“We've now grown wings...” sing SHG women of Dindori who are facing challenges head-on

Largely tribal and extremely poor, Dindori district is perched almost on the Madhya Pradesh - Chhattisgarh border and is remote by any standards. So when a group of women located in Dindori names their federation after the famous local woman icon, Rani Durgavati, who is said to have courageously defended her kingdom of Gadha – one of the old independent Gond states – against the Mughal emperor Akbar, the symbolism is certainly striking.

Today, like their famous ancestor, the members of the Rani Durgavati Mahila Sangh are courageously taking on patriarchal forces in their region that have long denied them their rights.

Recently, around 1,500 women came together for the annual general body meeting of the ‘sangh' – which they term a mahaadiveshan or mass meeting – and shared many joyous moments of dancing and singing together for an entire day and night. It is a rare sight in India to see rural women spending recreational time with friends, but what was rarer was the camaraderie between the women. Running through the fun times, however, was a serious theme: Giving Dindori's women greater social and economic autonomy and providing them with the tools with which to gain equality.

Today, the Rani Durgavati Mahila Sangh, set up six years ago, is a federation of 536 Self-Help Groups (SHGs) organised into 31 clusters, with total membership of 6,432 women from 119 villages in the blocks of Karanjia (not to be confused with a block in Odisha with the same name), Samnapur, Shahpura and Amarpur. Most of the members are Gond tribals, but there are many from the Other Backward Classes, besides a sprinkling of Scheduled Caste (SC) women as well.

These SHGs, which at last count had earned an interest of Rs 6.14 lakh, were set up by Pradan, an organisation working with the rural poor, in order to make cheap credit available to local women and liberate them from the clutches of local money lenders and landlords. Pradan has also introduced new farming methods here, which have helped to buttress household incomes. As Sebanti Bai of Markum village in Karanjia block, puts it, “Now we have also started growing tomatoes, okra and chillies during the monsoon season. This has brought us additional income for household expenses.”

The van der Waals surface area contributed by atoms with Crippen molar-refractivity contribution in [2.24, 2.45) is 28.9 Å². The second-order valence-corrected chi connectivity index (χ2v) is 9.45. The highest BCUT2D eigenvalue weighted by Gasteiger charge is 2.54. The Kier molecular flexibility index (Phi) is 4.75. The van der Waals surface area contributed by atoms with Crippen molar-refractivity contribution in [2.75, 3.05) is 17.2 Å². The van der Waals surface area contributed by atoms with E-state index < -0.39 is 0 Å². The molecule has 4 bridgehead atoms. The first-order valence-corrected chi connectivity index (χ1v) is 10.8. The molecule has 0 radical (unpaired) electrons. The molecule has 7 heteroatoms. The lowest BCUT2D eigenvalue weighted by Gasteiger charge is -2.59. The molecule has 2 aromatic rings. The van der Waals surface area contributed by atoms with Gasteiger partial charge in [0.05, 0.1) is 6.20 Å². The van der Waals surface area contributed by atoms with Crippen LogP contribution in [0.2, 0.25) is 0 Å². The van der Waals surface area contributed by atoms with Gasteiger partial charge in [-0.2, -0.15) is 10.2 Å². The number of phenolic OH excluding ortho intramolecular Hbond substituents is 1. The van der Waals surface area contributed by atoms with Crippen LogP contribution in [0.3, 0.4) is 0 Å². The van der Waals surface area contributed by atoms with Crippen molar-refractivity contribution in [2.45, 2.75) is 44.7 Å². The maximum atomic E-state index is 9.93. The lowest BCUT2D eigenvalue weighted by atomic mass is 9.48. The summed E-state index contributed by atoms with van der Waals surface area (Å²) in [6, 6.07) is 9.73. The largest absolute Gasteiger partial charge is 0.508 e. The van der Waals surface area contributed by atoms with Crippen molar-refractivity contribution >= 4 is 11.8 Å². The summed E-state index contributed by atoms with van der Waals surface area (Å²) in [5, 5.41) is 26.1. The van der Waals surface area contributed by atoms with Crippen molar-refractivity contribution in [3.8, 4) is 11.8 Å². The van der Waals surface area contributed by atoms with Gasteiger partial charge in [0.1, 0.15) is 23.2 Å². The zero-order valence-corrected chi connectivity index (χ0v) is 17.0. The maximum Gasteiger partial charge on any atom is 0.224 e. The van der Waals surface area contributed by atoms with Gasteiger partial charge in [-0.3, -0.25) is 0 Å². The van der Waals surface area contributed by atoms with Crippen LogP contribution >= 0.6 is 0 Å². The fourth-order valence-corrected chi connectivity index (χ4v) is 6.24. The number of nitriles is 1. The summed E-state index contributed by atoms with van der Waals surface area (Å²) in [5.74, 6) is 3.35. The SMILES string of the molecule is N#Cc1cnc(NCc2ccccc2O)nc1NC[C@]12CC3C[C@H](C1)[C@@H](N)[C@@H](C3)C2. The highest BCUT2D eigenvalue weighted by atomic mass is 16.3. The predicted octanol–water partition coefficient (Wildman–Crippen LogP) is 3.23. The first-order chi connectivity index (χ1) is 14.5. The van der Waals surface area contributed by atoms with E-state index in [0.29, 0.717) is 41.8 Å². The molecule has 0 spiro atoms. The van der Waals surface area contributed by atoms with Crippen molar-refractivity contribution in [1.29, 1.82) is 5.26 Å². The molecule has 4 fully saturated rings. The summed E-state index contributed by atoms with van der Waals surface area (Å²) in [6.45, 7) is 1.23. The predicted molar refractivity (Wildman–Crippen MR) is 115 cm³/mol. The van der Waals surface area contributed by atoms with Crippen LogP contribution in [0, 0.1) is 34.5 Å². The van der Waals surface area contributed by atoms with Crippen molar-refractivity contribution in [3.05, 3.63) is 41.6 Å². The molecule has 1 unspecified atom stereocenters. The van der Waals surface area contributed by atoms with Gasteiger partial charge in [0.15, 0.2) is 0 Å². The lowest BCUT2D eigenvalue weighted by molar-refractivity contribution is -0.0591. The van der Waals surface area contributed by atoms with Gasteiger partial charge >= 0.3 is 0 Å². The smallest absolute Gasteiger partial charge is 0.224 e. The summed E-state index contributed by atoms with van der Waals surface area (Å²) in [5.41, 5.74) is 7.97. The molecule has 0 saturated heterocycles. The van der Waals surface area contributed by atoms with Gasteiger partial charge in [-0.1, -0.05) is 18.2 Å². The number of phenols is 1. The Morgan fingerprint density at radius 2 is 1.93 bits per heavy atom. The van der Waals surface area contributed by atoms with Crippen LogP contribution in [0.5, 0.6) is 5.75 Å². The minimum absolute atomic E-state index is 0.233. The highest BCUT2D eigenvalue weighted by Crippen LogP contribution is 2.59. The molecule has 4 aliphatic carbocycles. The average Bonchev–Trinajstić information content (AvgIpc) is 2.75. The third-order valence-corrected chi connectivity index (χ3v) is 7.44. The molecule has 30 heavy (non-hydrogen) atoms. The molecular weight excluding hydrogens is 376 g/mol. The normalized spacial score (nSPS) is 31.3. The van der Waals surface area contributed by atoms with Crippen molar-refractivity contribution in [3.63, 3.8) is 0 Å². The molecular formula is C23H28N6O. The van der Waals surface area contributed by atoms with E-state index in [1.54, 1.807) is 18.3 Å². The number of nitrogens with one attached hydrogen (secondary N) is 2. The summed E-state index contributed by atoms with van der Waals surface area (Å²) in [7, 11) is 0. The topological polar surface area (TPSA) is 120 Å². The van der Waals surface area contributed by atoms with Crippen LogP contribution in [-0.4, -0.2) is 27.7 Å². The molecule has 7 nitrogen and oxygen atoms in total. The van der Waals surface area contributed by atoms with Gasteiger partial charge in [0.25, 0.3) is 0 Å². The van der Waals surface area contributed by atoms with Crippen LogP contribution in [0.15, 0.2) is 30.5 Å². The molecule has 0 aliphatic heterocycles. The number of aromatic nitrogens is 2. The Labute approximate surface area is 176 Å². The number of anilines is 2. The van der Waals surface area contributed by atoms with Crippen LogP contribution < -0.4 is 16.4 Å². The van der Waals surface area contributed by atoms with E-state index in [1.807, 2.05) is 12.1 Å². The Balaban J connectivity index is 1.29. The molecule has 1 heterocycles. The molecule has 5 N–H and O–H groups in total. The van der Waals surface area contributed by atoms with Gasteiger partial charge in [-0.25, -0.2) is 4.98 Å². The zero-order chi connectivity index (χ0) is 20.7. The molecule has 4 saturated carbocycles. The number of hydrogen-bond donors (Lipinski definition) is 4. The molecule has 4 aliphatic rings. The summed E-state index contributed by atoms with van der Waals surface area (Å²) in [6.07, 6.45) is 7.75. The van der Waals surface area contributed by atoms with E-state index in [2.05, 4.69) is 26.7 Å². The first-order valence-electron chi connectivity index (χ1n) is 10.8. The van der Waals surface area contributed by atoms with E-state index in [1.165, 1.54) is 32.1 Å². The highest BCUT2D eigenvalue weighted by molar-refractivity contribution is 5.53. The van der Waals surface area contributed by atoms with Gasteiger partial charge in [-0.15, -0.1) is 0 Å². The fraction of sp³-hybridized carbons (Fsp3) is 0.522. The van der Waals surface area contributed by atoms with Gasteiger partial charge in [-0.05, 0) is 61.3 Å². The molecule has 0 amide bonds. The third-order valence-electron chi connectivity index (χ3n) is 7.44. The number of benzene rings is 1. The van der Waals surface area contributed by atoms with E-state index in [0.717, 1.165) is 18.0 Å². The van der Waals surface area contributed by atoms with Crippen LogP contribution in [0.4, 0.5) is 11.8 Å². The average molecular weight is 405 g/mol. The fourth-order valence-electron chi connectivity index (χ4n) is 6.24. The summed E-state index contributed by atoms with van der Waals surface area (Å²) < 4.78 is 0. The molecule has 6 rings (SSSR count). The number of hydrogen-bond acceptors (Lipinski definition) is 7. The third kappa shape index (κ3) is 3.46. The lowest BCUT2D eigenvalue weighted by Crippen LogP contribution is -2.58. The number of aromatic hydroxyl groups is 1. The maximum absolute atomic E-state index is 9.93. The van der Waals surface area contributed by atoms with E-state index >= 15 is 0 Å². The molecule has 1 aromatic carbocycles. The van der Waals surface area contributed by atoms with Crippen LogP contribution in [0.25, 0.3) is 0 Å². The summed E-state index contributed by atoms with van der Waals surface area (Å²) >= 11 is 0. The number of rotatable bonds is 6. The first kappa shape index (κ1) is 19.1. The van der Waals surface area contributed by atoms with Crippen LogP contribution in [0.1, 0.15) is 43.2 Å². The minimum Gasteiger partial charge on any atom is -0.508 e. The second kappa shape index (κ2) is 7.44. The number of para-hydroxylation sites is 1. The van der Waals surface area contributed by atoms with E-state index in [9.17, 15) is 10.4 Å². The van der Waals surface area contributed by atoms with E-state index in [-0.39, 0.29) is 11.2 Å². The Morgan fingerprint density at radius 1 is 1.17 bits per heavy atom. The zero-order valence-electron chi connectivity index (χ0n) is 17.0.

Although Pradan's initial emphasis was on the economic empowerment of women from socially excluded communities, the women of these SHGs have evolved as community representatives demanding their entitlements, including their right to a life of dignity, violence against women, their exclusion in political decision making and the rising tide of communalism. Partnering this process is the Delhi-based women's resource group, Jagori, under a special gender empowerment project initiated in 2011 and supported by the UN Women's Fund for Gender Equality.

What women have gained the most by coming together is the capacity to collectively articulate their everyday needs and look for solutions. Drupti Bai, 34, explains how such discussions helped address the problem of drinking water in her area, “The issue of hardships related to collecting water was discussed at a cluster meeting. We women then decided to take action on it and with the help of Pradan we met local Forest Department officials. We were able to convince them of the crisis of water shortage and they allowed us access to water sources within the forest provided we did not disturb the surrounding environment.”

Interestingly, while most of the members of the sangh are largely illiterate and had never seen a computer, these days the federation's work is expedited by a computer system run by hired experts, whom the women refer to as “computer munshis”. The “computer munshis” key in the data provided by the women during meetings.

What is also notable is the fact that the women take all decisions involving the running of the federation autonomously. According to Aziza Haleem, an intern with Pradan who was deputed to help organise this year's mahaadiveshan, the event is entirely the work of the members of the federation. As I left this mass meeting at Dindori, I was struck by how women, who had so little going for them in terms of development, have now learnt to wield the tools of equality to make better lives for themselves. The words of the song they had sung during the ‘mahaadhiveshan' then came back to me: “Par laga liye hain humne, ke pinjare mein ab kaun bethega (we have now grown wings, who will keep us in a cage).” (Women's Feature Service)